Abraham "Brom Bones" Van Brunt

Sleepy Hollow's local hero and Ichabod's rival.


  • Adaptational Villainy: Most stories based on the story often have Icabod as the hero, thus as his rival Van Brunt is often protrayed as more villainous.
  • Anti-Villain: Brom Bones is depicted as displaying all the qualities of a Great American Hero: bravery, recklessness, and square-jawed, good ol' boy charm. He was also pretty jealous of Ichabod as he once bragged to his Sleepy Hollow Boys, "I'll double that school master up and lay him on a shelf of his own schoolhouse!" Ichabod was too clever to get into a scrap with Bones. As such, even though the entire story (in one interpretation) hinges on the consequences of a prank he pulls, the reader never loses sympathy with him.
  • Offscreen Moment of Awesome: He tells a story of how he raced the Headless Horseman one night for a bowl of punch and won. He claims that he didn't even anticipate that he would win and that it was simply luck that the Horseman couldn't cross the covered bridge.

Katrina Van Tessel

The love interest of both Ichabod and Brom Bones. As a beautiful and wealthy heiress, she is the most desirable woman in town, and she definitely knows it.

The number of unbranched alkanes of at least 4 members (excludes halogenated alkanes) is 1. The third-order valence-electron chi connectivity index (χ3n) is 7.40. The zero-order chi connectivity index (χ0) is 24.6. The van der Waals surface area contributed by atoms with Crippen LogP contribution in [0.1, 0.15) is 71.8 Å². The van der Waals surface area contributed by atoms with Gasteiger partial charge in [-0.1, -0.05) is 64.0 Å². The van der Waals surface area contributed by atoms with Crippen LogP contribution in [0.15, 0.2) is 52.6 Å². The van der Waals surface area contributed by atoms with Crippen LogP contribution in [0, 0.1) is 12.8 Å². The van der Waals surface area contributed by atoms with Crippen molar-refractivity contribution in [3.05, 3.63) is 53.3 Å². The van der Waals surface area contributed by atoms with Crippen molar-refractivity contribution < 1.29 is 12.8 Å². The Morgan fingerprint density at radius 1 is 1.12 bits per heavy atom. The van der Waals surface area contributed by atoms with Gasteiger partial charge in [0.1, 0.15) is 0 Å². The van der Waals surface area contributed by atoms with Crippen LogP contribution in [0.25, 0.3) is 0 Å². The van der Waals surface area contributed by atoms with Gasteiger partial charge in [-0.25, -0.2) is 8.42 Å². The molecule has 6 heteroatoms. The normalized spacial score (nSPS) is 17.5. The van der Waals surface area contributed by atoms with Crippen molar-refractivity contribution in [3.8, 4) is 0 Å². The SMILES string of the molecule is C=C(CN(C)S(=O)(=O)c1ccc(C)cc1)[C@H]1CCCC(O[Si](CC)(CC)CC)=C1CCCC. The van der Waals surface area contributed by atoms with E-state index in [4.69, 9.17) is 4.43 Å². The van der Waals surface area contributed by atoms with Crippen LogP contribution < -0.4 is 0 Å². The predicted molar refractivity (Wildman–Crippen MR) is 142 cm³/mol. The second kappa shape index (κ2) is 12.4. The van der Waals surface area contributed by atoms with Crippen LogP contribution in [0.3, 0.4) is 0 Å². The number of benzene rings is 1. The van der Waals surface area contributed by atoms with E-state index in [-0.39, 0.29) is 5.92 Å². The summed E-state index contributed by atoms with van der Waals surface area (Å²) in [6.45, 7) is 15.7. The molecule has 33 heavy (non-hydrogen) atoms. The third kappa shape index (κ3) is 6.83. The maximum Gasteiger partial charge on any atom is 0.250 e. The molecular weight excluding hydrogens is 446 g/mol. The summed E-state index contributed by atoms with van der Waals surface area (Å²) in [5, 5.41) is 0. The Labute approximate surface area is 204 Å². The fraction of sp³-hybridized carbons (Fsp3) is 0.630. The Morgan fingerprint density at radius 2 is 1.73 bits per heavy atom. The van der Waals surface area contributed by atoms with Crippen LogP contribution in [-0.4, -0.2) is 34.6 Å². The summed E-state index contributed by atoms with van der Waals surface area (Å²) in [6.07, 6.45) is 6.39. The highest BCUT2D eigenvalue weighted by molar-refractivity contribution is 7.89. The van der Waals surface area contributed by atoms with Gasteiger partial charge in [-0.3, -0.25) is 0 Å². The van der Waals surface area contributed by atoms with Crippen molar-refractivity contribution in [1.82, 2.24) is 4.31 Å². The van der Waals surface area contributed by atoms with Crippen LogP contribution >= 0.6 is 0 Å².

• Flat Character: She's given little characterization beyond being the third corner in a Love Triangle with Crane and Van Brunt. Most stories based on Sleepy Hollow expand her character but will almost always have her as Crane's Love Interest.
  • Operation: Jealousy: Katrina uses Ichabod to pull this on Brom.
  • Satellite Love Interest: She isn't given much characterization other than being the object of affection for Ichabod and Brom.
  • The Tease: She's repeatedly described as a "coquette." It means she's this trope, and what we see of her behavior would seem to back up that characterization.
  • Unwitting Instigator of Doom: Her role depends on the how you interpret the ending due to her attempt to use Crane to make Abraham jealous.
    • Leading Crane on and then denying him lead the schoolteacher to leave the party they were attending early and thus his fateful encounter with the Horseman.
    • If the Headless Horseman was really a prank by Van Brunt, then he went after the man in out of jealously.

The Headless Horseman

https://static.tvtropes.org/pmwiki/pub/images/headless_horseman.png

The villain of the story. He is apparently the ghost of a Hessian trooper who lost his head in a battle in the American Revolutionary War, and rises from the grave in search for his head.


  • Big Bad: The main villain of the story, for what little role he has in it anyway.
  • Breakout Villain: The Horseman only had a very brief scene in the already short story just near the end, and it's implied that it might not even be a real ghost. In spite of this, the sheer mystique and inherent scariness behind the character ended up making it a horror icon on par with Dracula and Frankenstein, with numerous movie adaptations and modern day takes on the character coming out in the years since Washington Irving's story was published.